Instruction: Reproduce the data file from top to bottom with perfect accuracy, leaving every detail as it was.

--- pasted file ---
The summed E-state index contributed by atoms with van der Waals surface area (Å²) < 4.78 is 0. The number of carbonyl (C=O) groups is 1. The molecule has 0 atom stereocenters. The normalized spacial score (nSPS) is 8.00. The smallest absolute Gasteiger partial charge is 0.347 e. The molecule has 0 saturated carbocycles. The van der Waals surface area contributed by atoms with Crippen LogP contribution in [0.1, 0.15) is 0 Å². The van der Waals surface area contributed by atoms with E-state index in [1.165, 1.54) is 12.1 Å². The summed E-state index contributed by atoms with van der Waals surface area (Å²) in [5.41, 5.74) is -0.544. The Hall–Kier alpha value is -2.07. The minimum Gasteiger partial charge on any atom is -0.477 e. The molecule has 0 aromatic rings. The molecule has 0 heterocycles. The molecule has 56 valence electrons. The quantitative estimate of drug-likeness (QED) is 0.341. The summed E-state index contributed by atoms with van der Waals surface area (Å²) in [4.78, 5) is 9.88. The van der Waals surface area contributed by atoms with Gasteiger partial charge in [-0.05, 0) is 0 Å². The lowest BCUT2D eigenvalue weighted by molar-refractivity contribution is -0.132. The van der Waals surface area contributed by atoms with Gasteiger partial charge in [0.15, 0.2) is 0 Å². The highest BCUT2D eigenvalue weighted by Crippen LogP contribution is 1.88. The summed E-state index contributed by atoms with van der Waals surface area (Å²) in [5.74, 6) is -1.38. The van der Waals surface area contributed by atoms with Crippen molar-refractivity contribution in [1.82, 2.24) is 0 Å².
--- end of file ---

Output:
The summed E-state index contributed by atoms with van der Waals surface area (Å²) < 4.78 is 0. The number of carbonyl (C=O) groups is 1. The molecule has 0 atom stereocenters. The normalized spacial score (nSPS) is 8.00. The smallest absolute Gasteiger partial charge is 0.347 e. The molecule has 0 saturated carbocycles. The van der Waals surface area contributed by atoms with Crippen LogP contribution in [0.1, 0.15) is 0 Å². The van der Waals surface area contributed by atoms with E-state index in [1.165, 1.54) is 12.1 Å². The summed E-state index contributed by atoms with van der Waals surface area (Å²) in [5.41, 5.74) is -0.544. The Hall–Kier alpha value is -2.07. The minimum Gasteiger partial charge on any atom is -0.477 e. The molecule has 0 aromatic rings. The molecule has 0 heterocycles. The molecule has 56 valence electrons. The quantitative estimate of drug-likeness (QED) is 0.341. The summed E-state index contributed by atoms with van der Waals surface area (Å²) in [4.78, 5) is 9.88. The van der Waals surface area contributed by atoms with Gasteiger partial charge in [-0.05, 0) is 0 Å². The lowest BCUT2D eigenvalue weighted by molar-refractivity contribution is -0.132. The van der Waals surface area contributed by atoms with Gasteiger partial charge in [0.15, 0.2) is 0 Å². The highest BCUT2D eigenvalue weighted by Crippen LogP contribution is 1.88. The summed E-state index contributed by atoms with van der Waals surface area (Å²) in [5.74, 6) is -1.38. The van der Waals surface area contributed by atoms with Crippen molar-refractivity contribution in [1.82, 2.24) is 0 Å².